Way back in 2010 when I was doing my course work and studying for the WSET Level 2 Award in Wine and Spirits (WSET) I documented the journey. I shared my notes, what I was learning and some of my fears. This time around, I’d like to share a little of what I will be learning in my WSET Level 1 Award in Sake course and why these courses may interest you.

As a wine and spirits writer now for 10 years (egads!) I wanted the knowledge and credibility I would gain by a formal education and certification process. In looking back at my “wine 101” articles I see that I have learned a lot in my journey that began with both formal and informal tastings, classes at the Wine House in LA, reading, wine country trips, interviews with winemakers, pairings and attending events.

So now at press time I’m currently studying ahead of my current sake course, taking notes, looking at YouTube “How Sake is Made” videos...but I won’t know if I passed until the tests are returned from the London offices! Egads again!

Some of What I’m Learning

  • One of the official names for sake is Nihon-Shu.
  • You need four things to make Sake, and one is a mold named koji that is grown on steamed rice.
  • There are six grades of sake.
  • A simple sake is called futsu-shu and is characterized by a clear, yellow or green appearance, slightly sweet and acidic with lactic and fruit flavors.
  • A ginjo sake has aromas of flowers and fruit. The daiginjo sake means “big ginjo.”
  • Junmai sake has no alcohol added and exhibits more cereal and lactic aromas.
  • Depending on how much of a grain of white rice is polished down determines the grade of the sake it will produce – and is determined by Japanese law. The more that is polished away the more refined the sake will be.
  • Like baking bread, the fermentation process begins with a “starter” batch.
  • The yeast used during fermentation is what determines the flavor.
  • The Japanese labeling terms are in Japanese – of course – wish me luck remembering the different characters.
  • Nama sake is not pasteurized.
  • Nigori sake is “roughly” filtered and the final product is left intentionally cloudy. (Somewhat like an unfiltered wine.)
  • Koshu is an aged sake and may appear brown in color.
  • Just like wine, sake can be damaged if exposed to heat or intense light.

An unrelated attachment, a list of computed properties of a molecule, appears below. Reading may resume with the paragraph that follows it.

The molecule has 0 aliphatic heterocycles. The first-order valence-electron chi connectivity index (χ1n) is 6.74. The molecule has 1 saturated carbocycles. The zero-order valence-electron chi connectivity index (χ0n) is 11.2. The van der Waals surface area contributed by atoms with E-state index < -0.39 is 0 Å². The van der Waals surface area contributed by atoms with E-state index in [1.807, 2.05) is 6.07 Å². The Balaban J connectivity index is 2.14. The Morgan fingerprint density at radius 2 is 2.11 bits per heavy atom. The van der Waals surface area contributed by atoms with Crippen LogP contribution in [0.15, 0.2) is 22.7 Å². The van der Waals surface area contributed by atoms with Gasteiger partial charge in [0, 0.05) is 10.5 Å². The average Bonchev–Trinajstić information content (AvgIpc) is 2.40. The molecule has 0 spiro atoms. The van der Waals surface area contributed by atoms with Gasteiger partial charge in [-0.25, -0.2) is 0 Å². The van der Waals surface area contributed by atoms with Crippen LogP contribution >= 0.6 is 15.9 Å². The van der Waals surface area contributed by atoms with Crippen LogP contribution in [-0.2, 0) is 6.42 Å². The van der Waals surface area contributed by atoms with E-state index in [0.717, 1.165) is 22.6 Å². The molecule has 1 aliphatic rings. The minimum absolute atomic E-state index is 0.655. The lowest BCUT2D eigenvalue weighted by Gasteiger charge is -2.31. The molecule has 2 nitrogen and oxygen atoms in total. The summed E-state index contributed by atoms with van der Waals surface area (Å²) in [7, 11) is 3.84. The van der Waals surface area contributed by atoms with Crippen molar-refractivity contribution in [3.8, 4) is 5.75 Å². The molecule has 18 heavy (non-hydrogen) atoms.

• The sake decanter is called a tokkuri.
  • Tulip shaped wine glasses enhance sake aromas.
  • A masu is the word for the small boxes sometimes used as drinking vessels, however, the wood can change the flavor so it’s best used only in ceremonial occasions.
  • The Japanese cup is called the o-choko.
  • Sake goes with most food, best with similar flavors such as sweet dishes and sweet sake.

Why Sake

Let’s go way back, again, when my husband introduced me to sushi and hot sake a few decades ago. I thought sake tasted tinny and felt like wet baby oil on the palate. I suffered through it but never really found a taste for it. Somehow, and it might have been my first visit to Maru Sushi and meeting with chef Jason Park, I discovered cold sake: clear or cloudy, sparkling or flat, nutty to sweet. Now, I thought, we’re talking. Just like my interest in spirits (looking for that first WSET Spirits only class to hit LA soon!) I felt that sake had many expressions and I was dying to learn more. This course promised that Instructed by Toshio Ueno, SSI WSET Certified Sake Educator, Certified Master Sake and Shochu Sommelier would lead us through:


Sake production and styles.

Wine Tasting technique.

Storage and service.

Social responsibility.


Then, after a light sushi lunch we would return to:

Taste further.

Food and sake pairing exercise.

Learning review.

And then comes the Multiple Choice Exam!

In synopsis this course is for consumers (not just those that sell or write) that have a hankering to learn: 
Main sake ingredients 
Main production steps 
Principal categories and grades of sake 
Specialty styles of sake 
Controlled production steps 
Japanese labeling terms 
Storage and service 
Common faults/How to taste Sake  
Principles of food and sake pairing 
Social and health issues

Eve Bushman has a Level Two Intermediate Certification from the Wine and Spirits Education Trust, a "certification in first globally-recognized course" as an American Wine Specialist ® from the North American Sommelier Association (NASA), was the subject of a 60-minute Wine Immersion video, authored “Wine Etiquette for Everyone” and has served as a judge for the Long Beach Grand Cru. You can email Eve@EveWine101.com to ask a question about wine or spirits. You can also seek her marketing advice via Eve@EveBushmanConsulting.com